Title: Stolen Hearts Vol 1
Author: Miku Sakamoto
May Contain Spoilers
Shinobu Okuma’s day goes from bad to worse when she spills a carton of milk and most of it ends up in Miharu Koguma’s bag. Koguma is a hulking giant and his stern expression scares all of his classmates. When Shinobu discovers that she’s ruined a kimono, she feels so awful about it that Koguma easily pressures her into making things right by working for his grandmother at her kimono shop. Though Shinobu is terrified of Koguma, she agrees to help out. As she gets to know him, she discovers that she’s misjudged him. Koguma is kind and caring, and Shinobu is falling in love with him!
This was so cute! Okuma is tiny and petite, unlike her name, which means “big bear.” Koguma is also misnamed, because his name means “bear cub.” Like everyone else in her class, Shinobu has misjudged Koguma because he’s big and because he always has a stern expression on his face. When Shinobu starts working with him, she learns that you can’t judge people by the way they look, and she falls head over heels for him.
The story is very simple, but it’s charming nonetheless. The characters are so much fun, especially Koguma’s mercenary grandmother. She is always scheming to make a buck, and most of the time, Shinobu and Koguma have no choice but to help her carry out her plans to rake in the dough. Grandma is overbearing and strong willed, and even Koguma can’t stand up to her.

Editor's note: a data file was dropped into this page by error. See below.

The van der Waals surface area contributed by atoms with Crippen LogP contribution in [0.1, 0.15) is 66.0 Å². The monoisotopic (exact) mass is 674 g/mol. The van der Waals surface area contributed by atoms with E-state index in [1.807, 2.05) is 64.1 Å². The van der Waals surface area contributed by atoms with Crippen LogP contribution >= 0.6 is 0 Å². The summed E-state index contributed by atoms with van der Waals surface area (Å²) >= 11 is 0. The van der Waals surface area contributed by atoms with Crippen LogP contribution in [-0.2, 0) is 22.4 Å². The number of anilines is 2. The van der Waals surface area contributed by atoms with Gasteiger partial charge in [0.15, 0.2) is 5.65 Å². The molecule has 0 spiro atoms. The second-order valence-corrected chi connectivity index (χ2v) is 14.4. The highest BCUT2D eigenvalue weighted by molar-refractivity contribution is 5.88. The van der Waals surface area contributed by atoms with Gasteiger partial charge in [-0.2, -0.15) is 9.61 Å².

Shinobu is pretty strong willed too. When she realizes that she’s made a mistake about Koguma, she is determined to put things right by making their classmates see that he isn’t as scary as they all think. This doesn’t go as smoothly as she would have liked, and so most of the conflict in the story comes from Shinobu’s efforts to try to get everyone else to see that Koguma is a nice guy and isn’t anything like they all think. Koguma is accustomed to people running in fear when he enters a room, so he isn’t very hopeful that they will ever accept him enough to want to be his friend.
The pacing of Stolen Hearts won’t appeal to everyone, as the events meander along at a rather leisurely clip. It’s like taking a stroll through a crowded street, stopping every now and again to really take in the sights or to partake in a little window shopping. There is a lot of attention paid to kimonos and yukatas, and some may find the proper method of donning the garments a little dull. I found the premise and the execution charming, and I’m looking forward to the next volume.
Review copy provided by CMX